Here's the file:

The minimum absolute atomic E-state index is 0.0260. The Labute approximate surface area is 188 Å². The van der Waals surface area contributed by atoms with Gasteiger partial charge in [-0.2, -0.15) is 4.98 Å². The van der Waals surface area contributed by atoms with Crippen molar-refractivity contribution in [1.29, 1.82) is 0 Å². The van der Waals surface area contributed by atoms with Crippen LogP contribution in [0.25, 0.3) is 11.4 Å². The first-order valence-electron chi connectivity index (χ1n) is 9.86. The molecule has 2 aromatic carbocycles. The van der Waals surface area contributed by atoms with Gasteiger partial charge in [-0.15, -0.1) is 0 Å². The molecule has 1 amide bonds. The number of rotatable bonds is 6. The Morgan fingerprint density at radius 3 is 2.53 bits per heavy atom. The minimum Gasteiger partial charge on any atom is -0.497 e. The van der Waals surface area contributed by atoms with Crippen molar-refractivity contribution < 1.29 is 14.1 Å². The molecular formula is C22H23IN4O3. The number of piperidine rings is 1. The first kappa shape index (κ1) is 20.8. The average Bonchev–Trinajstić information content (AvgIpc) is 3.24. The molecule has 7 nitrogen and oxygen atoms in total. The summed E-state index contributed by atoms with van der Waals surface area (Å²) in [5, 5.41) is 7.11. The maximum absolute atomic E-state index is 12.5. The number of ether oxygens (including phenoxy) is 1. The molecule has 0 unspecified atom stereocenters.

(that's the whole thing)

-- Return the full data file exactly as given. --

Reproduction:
The minimum absolute atomic E-state index is 0.0260. The Labute approximate surface area is 188 Å². The van der Waals surface area contributed by atoms with Gasteiger partial charge in [-0.2, -0.15) is 4.98 Å². The van der Waals surface area contributed by atoms with Crippen molar-refractivity contribution in [1.29, 1.82) is 0 Å². The van der Waals surface area contributed by atoms with Crippen LogP contribution in [0.25, 0.3) is 11.4 Å². The first-order valence-electron chi connectivity index (χ1n) is 9.86. The molecule has 2 aromatic carbocycles. The van der Waals surface area contributed by atoms with Gasteiger partial charge in [-0.15, -0.1) is 0 Å². The molecule has 1 amide bonds. The number of rotatable bonds is 6. The Morgan fingerprint density at radius 3 is 2.53 bits per heavy atom. The minimum Gasteiger partial charge on any atom is -0.497 e. The van der Waals surface area contributed by atoms with Crippen molar-refractivity contribution < 1.29 is 14.1 Å². The molecular formula is C22H23IN4O3. The number of piperidine rings is 1. The first kappa shape index (κ1) is 20.8. The average Bonchev–Trinajstić information content (AvgIpc) is 3.24. The molecule has 7 nitrogen and oxygen atoms in total. The summed E-state index contributed by atoms with van der Waals surface area (Å²) in [5, 5.41) is 7.11. The maximum absolute atomic E-state index is 12.5. The number of ether oxygens (including phenoxy) is 1. The molecule has 0 unspecified atom stereocenters.